This late 8th century letter from Charlemagne to Abbot Baugaulf illustrates the emphasis the Emperor placed on learning.
Charles, by the grace of God, King of the Franks and Lombards and Patrician of the Romans, to Abbot Baugulf and to all the congregation, also to the faithful committed to you, we have directed a loving greeting by our ambassadors in the name of omnipotent God.
Be it known, therefore, to your devotion pleasing to God, that we, together with our faithful, have considered it to be useful that the bishoprics and monasteries entrusted by the favor of Christ to our control, in addition, in the culture of letters also ought to be zealous in teaching those who by the gift of God are able to learn, according to the capacity of each individual, so that just as the observance of the rule imparts order and grace to honesty of morals, so also zeal in teaching and learning may do the same for sentences, so that those who desire to please God by living rightly should not neglect to please him also by speaking correctly. For it is written: “Either from thy words thou shalt be justified or from thy words thou shalt be condemned.” For although correct conduct may be better than knowledge, nevertheless knowledge precedes conduct. Therefore, each one ought to study what he desires to accomplish, so that so much the more fully the mind may know what ought to be done, as the tongue hastens in the praises of omnipotent God without the hindrances of errors. For since errors should be shunned by all men, so much the more ought they to be avoided as far as possible by those who are chosen for this very purpose alone, so that they ought to be the especial servants of truth. For when in the years just passed letters were often written to us from several monasteries in which it was stated that the brethren who dwelt there offered up in our behalf sacred and pious prayers, we have recognized in most of these letters both correct thoughts and uncouth expressions; because what pious devotion dictated faithfully to the mind, the tongue, uneducated on account of the neglect of study, was not able to express in the letter without error. Whence it happened that we began to fear lest perchance, as the skill in writing was less, so also the wisdom for understanding the Holy Scriptures might be much less than it rightly ought to be. And we all know well that, although errors of speech are dangerous, far more dangerous are errors of the understanding. Therefore, we exhort you not only not to neglect the study of letters, but also with most humble mind, pleasing to God, to study earnestly in order that you may be able more easily and more correctly to penetrate the mysteries of the divine Scriptures. Since, moreover, images, tropes and similar figures are found in the sacred pages, -no one doubts that each one in reading these will understand the spiritual sense more quickly if previously he shall have been fully instructed in the mastery of letters. Such men truly are to be chosen for this work as have both the will and the ability to learn and a desire to instruct others. And may this be done with a zeal as great as the earnestness with which we command it. For we desire you to be, as it is fitting that soldiers of the church should be, devout in mind, learned in discourse, chaste in conduct and eloquent in speech, so that whosoever shall seek to see you out of reverence of God, or on account of your reputation for holy conduct, just as he is edified by your appearance, may also be instructed by your wisdom, which he has learned from your reading or singing, and may go away joyfully giving thanks to omnipotent God. Do not neglect, therefore, if you wish to have our favor, to send copies of this letter to all your suffragans and fellow-bishops and to all the monasteries. And let no monk hold courts outside of his monastery or go to the judicial and other public assemblies. Farewell.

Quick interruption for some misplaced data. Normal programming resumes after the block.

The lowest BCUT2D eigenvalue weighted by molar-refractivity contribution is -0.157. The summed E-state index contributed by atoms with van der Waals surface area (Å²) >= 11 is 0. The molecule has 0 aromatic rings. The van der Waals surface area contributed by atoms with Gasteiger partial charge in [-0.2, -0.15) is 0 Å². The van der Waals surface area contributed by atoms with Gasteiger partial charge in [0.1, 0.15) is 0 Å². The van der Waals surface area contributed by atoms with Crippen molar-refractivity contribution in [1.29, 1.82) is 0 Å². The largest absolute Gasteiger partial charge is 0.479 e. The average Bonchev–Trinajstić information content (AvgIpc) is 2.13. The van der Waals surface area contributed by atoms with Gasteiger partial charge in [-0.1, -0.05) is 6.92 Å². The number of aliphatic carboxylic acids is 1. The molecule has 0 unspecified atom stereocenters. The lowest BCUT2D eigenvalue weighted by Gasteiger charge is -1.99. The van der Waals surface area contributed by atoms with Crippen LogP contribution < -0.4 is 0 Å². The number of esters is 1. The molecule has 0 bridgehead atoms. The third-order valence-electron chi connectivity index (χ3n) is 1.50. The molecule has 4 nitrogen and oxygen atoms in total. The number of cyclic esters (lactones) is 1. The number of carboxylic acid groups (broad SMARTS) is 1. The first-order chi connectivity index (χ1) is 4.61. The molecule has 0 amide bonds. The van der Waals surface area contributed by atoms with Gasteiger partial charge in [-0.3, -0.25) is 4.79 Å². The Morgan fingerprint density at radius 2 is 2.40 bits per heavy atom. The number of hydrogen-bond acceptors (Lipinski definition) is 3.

In Boretius, No. 29, p. 78, trans. by D. C. Munro, Translations and Reprints from the Original Sources of European History, published for the Dept. of History of the University of Pennsylvania., Philadelphia, University of Pennsylvania Press . Vol. VI, No. 5, pp. 12-14